“I consider myself a folklorist,” he said, “carrying on the tradition, carrying on the culture … and ensuring that it doesn’t fade out.”
However, Salinas said that to avoid becoming like a ‘‘dead language,” traditional conjunto must adapt to the times.
Music scholar Dan Margolies spoke as a panelist for the May 2022 Tejano Conjunto Festival symposium on the state and future of Tejano conjunto music, and produces the annual festival for the Guadalupe Center. The discussion became lively when the subject of whether conjunto can or should adapt to the times.
“The first conjunto [band] that figures out a way to make a conjunto reggaetón, they’re gonna have a big hit,” Margolies said. “Because anywhere you go in San Antonio now, reggaetón is blasting out of cars and kitchens. It’s the music you hear everywhere.”
Though he’s a self-described conjunto traditionalist, he said evolution is part of folk traditions, and today’s conjunto sounds different from the conjunto of 30 years ago. “It’s a living tradition, so there’s always kind of a push and pull. But the living part is that it’s evolving and changing and incorporating new sounds, ditching ones that seem old or cycling back.”
Salinas agrees wholeheartedly. He said he respects what conjunto was, “but if you don’t keep changing it, modernizing it and reinventing it, it’s eventually going to die out. The flame is going to die out.”
Salinas’ band Volcán melds traditional Tejano with influences including prog-rock and modern Latin styles. Their ideal is to achieve the right balance: “This sounds old, but it sounds now.”
He said that like norteño, conjunto needs to modernize “to really pick up and grow.”
Suffering from stagnation
Rio Grande Valley native and lifelong conjunto music fan Cristina Ballí said in the 1990s she’d go dancing every weekend at any of several Tejano venues around San Antonio, including dedicated clubs such as Tejano Rodeo and Tejano Texas, and the music enjoyed a significant presence on commercial radio stations driven in part by the prominence of Selena.
Now, Ballí figures she might catch a local Tejano show every six or eight weeks at venues such as Far West, Cowboys, or Midnight Rodeo, and mourns the demise of local commercial radio stations devoted to the music.
Salinas sees Tejano suffering from stagnation. During its heyday in the late 1980s and early 1990s, “all over the nation, it was really, really big.” But nowadays, “if you put on a Tejano [radio] station, it’s the same 20 songs on rotation. There is nothing really new. And if it is, it’s all just covers. … That formula could be disastrous, because there’s no new music, and there’s not a push for people to start writing their own music.”
But as executive director of the Guadalupe Cultural Arts Center and the annual Tejano Conjunto Festival, Ballí has recognized a resurgence of the music. In particular, the vitality of the annual Tejano Music Awards Fan Fair, when more than 100 bands take over Market Square over four days to play for an audience of 20,000, has really bowled her over.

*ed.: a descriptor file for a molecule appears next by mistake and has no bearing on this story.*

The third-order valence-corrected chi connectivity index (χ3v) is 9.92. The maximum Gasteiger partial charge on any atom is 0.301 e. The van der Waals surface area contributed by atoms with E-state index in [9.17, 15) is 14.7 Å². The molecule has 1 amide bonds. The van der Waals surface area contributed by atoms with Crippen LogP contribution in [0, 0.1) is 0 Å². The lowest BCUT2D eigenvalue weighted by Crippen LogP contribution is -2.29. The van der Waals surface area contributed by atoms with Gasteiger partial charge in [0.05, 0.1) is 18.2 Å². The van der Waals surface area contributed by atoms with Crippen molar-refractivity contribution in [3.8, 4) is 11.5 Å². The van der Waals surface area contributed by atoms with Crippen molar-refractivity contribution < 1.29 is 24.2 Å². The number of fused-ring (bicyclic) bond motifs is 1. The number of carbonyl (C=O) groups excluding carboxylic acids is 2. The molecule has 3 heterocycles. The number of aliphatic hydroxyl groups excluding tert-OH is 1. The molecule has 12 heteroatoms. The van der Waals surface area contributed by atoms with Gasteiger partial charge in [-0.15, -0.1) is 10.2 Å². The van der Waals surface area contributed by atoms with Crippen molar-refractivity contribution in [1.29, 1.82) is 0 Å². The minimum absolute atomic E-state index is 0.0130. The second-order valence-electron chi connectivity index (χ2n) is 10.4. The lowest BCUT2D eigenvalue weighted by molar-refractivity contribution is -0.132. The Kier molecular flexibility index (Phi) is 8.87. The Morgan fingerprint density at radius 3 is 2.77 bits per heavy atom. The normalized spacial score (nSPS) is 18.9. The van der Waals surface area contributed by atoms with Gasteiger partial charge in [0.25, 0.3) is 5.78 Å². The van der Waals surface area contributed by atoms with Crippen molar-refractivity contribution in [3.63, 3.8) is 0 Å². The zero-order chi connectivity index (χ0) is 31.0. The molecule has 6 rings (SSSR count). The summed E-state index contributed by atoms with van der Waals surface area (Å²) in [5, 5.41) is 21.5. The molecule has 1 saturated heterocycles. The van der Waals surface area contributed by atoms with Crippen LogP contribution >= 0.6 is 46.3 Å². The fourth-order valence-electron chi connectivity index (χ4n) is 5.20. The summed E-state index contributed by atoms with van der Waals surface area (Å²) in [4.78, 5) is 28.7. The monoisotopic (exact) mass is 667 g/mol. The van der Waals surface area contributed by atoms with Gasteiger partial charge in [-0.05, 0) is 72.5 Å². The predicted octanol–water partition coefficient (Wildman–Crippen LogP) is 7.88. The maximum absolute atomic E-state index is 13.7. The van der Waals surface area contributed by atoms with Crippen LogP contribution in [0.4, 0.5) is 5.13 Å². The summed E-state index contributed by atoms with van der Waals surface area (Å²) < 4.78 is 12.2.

“I used to think Tejano music was dead until I saw what goes on at that event,” Ballí said in an email, referring primarily to the Internet Tejano Radio Stations Gala, a key part of the Fan Fair.
Rise of internet radio
For a decade, music enthusiast and Vic G’s TC Radio producer Vic Gonzalez has organized the gala to help these grassroots stations — run by fellow enthusiasts, often out of their own homes or garages — raise money and awareness.
Plenty of chances to dance
- The Tejano Music Awards Fan Fair runs March 16-19 at Market Square.
- The Tejano Conjunto Festival will take place May 17-21 in various locations including Rosedale Park.
- Piñata Protest embarked on a multi-state tour Feb. 28 that includes a free March 18 concert at the Tobin Center for the Performing Arts for the Pachanga De San Patricio.
- Also, Look for upcoming events in Del Norte’s ongoing Conjunto Underground concert series.
The March 16 gala will be his last event as organizer, Gonzalez said, in part because the internet stations have achieved sustained success.
“Now the stations are so strong that terrestrial radio went internet,” he said of commercial radio adopting the grassroots approach.
And Ballí marveled at the youth of the bands who attend the gala. “These are 20-year-olds that are playing Tejano music. … This is their parents’ music.” Ballí added, “and these bands are from everywhere.”
Gonzalez concurred, saying bands come in from California, New Mexico, Florida, Michigan and other parts of the country. This year a delegation will visit from Milwaukee, in search of bands for the city’s annual Mexican Fiesta music and food festival.
He said Tejano internet radio stations have been drawing listeners from across the globe, from such far-flung locales as Germany, Japan and China. Judging from the crowds at the annual Fan Fairs and Tejano Conjunto Festivals and the preponderance of Tejano bands at Fiesta, the Stock Show and Rodeo, King William Fair and other events, Gonzalez said he isn’t worried about the future of Tejano music, in all its forms.
“It brings in the crowds,” he said. “And it’s not just Mexicans, it’s all a mix of race and color. I’m looking at the people and they just get into the rhythms and they’re having a good time.”